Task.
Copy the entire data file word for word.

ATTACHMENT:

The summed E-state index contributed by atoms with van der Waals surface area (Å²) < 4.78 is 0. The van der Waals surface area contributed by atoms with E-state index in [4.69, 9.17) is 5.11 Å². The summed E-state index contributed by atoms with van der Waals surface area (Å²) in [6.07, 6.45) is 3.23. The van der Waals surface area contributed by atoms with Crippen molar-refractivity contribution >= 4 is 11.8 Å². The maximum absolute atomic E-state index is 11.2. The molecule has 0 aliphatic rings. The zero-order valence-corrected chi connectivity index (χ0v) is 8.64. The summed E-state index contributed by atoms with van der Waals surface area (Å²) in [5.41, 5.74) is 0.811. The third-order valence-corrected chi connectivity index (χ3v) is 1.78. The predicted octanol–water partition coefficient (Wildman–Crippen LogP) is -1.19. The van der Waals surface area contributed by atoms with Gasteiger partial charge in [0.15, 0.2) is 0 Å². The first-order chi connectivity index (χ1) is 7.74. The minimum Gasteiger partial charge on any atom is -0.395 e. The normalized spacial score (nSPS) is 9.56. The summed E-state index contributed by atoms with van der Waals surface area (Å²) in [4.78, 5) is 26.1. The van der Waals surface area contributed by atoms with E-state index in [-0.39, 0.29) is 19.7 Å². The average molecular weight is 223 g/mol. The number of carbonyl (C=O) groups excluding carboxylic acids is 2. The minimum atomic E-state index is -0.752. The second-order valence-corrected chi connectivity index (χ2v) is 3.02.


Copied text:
The summed E-state index contributed by atoms with van der Waals surface area (Å²) < 4.78 is 0. The van der Waals surface area contributed by atoms with E-state index in [4.69, 9.17) is 5.11 Å². The summed E-state index contributed by atoms with van der Waals surface area (Å²) in [6.07, 6.45) is 3.23. The van der Waals surface area contributed by atoms with Crippen molar-refractivity contribution >= 4 is 11.8 Å². The maximum absolute atomic E-state index is 11.2. The molecule has 0 aliphatic rings. The zero-order valence-corrected chi connectivity index (χ0v) is 8.64. The summed E-state index contributed by atoms with van der Waals surface area (Å²) in [5.41, 5.74) is 0.811. The third-order valence-corrected chi connectivity index (χ3v) is 1.78. The predicted octanol–water partition coefficient (Wildman–Crippen LogP) is -1.19. The van der Waals surface area contributed by atoms with Gasteiger partial charge in [0.15, 0.2) is 0 Å². The first-order chi connectivity index (χ1) is 7.74. The minimum Gasteiger partial charge on any atom is -0.395 e. The normalized spacial score (nSPS) is 9.56. The summed E-state index contributed by atoms with van der Waals surface area (Å²) in [4.78, 5) is 26.1. The van der Waals surface area contributed by atoms with E-state index in [-0.39, 0.29) is 19.7 Å². The average molecular weight is 223 g/mol. The number of carbonyl (C=O) groups excluding carboxylic acids is 2. The minimum atomic E-state index is -0.752. The second-order valence-corrected chi connectivity index (χ2v) is 3.02.